When I was 12, I was published in Chicken Soup for the Girl’s Soul with a story called “Do Girls Belong?” It was all about how, as the only female in the local Scouts Canada troop, I couldn’t pee in the woods. Somehow, over the last 20 years of camping and adventures, I’d still never needed to correct this statement.
Let me tell ya — I can now pee in the woods without any hesitation.
Every year for the last five years, I’ve spent three weekends camping just outside race car tracks over the midwest, as I follow the IndyCar series in the U.S. to the races nearest my hometown of Windsor, Ont. — Indianapolis, Michigan, Ohio, Wisconsin. But this year, of course, I could not. Not only was the Canada-U.S. border closed to non-essential travel, but IndyCar races were run without fans in the stands, for the safety of everyone as the COVID-19 pandemic ran on.
Faced with uncommonly open weekends and an urge to do something — anything — outside of my living room/home office, I jumped at a passing suggestion from my cousin: “We should try a multi-day hiking trip.”
The short comment turned into a nine-year plan to hike Ontario’s Bruce Trail before we both turned 40. We figured this 900-kilometre feat would take a few weekends each year … despite having very little hiking experience, and zero multi-day hiking experience.
How hard could it be?
We quickly filled Amazon carts and Canadian Tire baskets with lightweight tents and sleeping bags, purchased hammocks (for which I’m now getting a ton of targeted ads) and Merino wool socks. My first COVID-19 foray into a non-grocery store was to get a pair of hiking boots, which are now the most expensive shoes I own. Enamored with the new gear and the idea of hiking for days through the woods, we were eager to get on the trail.
Amongst all the purchasing was a whole lot of planning. We watched YouTube video after YouTube video on how to pack your backpack, what to bring, what to wear, where to stay and how to eat on the trail. I joined four Bruce Trail Facebook groups, purchased digital and print versions of maps, downloaded an app (yep, there’s an app for that), and booked a Friday off work.
In hindsight, I should have booked the Monday off too, because I was exhausted that work day!
After too many kilometres and bug bites to count, I’ve been solidly bitten by the multi-day hike bug. If you’ve been thinking about backpacking before the warm weather runs out, here’s what I learned in my adventures.
What to put in the backpack
The short answer here is don’t put as much in your backpack as I did. I overpacked on water, spare clothes, toiletries and snacks. I didn’t need a raincoat AND a hoodie and I didn’t need three different squeeze bottles of peanut butter, plus four different kinds of trail mix (although they were all delicious). I would have liked to have something like gum or Skittles to cure my sweet tooth, but I didn’t go hungry by any means.
It was difficult to find information on where to refill water on the south end of the Bruce Trail, so I carried about eight litres of water on my person both hiking days. When one litre of water weighs about one kilogram, that’s a lot of stress on your shoulders. It turns out that not only does the Niagara end of the Bruce Trail follow a lot of waterways; it weaves through small towns and homeowners are only too happy to let you fill up your water container from the garden hose outside.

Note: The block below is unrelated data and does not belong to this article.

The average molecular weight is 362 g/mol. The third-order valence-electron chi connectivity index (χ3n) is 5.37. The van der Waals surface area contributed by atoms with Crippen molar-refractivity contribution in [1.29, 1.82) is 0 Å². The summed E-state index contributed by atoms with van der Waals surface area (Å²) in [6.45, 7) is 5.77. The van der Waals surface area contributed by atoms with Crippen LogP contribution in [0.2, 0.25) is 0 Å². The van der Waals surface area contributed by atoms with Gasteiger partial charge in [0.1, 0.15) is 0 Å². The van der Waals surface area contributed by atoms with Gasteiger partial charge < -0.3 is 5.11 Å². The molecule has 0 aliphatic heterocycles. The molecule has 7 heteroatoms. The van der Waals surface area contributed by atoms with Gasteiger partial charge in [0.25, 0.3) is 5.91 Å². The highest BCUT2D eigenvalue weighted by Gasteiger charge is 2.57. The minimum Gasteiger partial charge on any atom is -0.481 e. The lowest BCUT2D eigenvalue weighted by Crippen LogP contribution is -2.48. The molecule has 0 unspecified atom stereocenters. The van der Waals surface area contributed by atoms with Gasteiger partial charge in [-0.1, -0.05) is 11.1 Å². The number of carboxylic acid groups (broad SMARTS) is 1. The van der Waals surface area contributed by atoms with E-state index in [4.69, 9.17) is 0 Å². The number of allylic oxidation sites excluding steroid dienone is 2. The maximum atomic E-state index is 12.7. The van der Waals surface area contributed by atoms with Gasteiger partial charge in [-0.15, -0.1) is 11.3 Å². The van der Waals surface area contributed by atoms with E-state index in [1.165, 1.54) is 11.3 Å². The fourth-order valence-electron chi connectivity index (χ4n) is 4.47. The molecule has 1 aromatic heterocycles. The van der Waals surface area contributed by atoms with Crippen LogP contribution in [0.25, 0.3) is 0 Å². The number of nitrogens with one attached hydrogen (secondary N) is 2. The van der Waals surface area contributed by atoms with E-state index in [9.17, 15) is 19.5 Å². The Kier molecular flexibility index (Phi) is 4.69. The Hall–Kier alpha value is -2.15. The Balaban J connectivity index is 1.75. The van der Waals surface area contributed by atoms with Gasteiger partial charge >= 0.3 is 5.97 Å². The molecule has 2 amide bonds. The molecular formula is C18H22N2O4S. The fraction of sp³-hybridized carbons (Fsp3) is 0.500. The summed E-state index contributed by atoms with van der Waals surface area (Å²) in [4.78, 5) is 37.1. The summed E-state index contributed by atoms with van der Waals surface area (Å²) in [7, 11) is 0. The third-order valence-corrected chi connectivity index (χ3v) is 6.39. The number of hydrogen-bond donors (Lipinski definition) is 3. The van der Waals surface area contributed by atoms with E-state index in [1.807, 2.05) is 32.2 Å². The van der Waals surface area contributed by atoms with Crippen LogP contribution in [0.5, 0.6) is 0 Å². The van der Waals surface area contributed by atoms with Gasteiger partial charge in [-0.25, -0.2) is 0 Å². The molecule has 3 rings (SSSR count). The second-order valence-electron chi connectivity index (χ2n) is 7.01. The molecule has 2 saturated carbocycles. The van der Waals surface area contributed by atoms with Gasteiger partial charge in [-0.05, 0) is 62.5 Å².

I insisted on bringing deodorant, which I probably could have done without (you end up smelly, regardless, after so much hiking — just embrace it!) but I was very glad for my travel-sized bottles of sunscreen and bug spray. I also brought three pairs of socks and definitely could have cut one out. But I wish I’d had a second neck scarf to trade in for the second day — the first one was pretty gnarly by then!
What to eat
Snacks are all well and good, but proper food is a challenge on the trail. We weren’t “true” backpackers in the sense that we hiked during the day and then drove to a nearby campground to sleep before hitting the trail again the next day. Regardless, we planned to eat backpacking food in anticipation of our future backpacking adventures. This included a freeze-dried Pad Thai (moderately delicious, very spicy, a little mushy), and ramen noodles.
We may have caved after Day 1 of hiking and ordered a pizza to the campground instead of eating the ramen. Shhhh …
Our snacks focused on healthy high-protein snacks like peanut butter and nutty trail mix. I have a pistachio allergy, so my cousin made a special trail mix to ensure no anaphylactic reactions would take place on the trail. We also had cricket bars, squeeze applesauces and granola bars. These are all great options, but don’t forget to take snacks you know you like! We bought high-end granola bars designed for physical activity, but I would have been perfectly happy with any classic lunchbox snack.
How hard is it, really?
I went into a three-day hiking trip expecting to easily cover the planned 50 kilometres. We made it through about 40 kilometres before calling it quits, thanks to a couple of old knee injuries and just pure exhaustion. Coming from not hiking at all to attempting multiple (long) days of hiking in a row was probably a bad idea — of course I hiked and camped back in my Scouting days, but that was longer ago than I’d like to admit. Now that I’m home I’ve focused on walking three to five kilometres every day to help build up my strength and endurance for the next trip — plus that now that peeing in the woods is an easy option, I can hike anywhere.
But next time, I’ll plan to go slower and cover less ground so I can literally smell the flowers, take more pictures, chat with my hiking companions and dip my toes in all the streams we pass.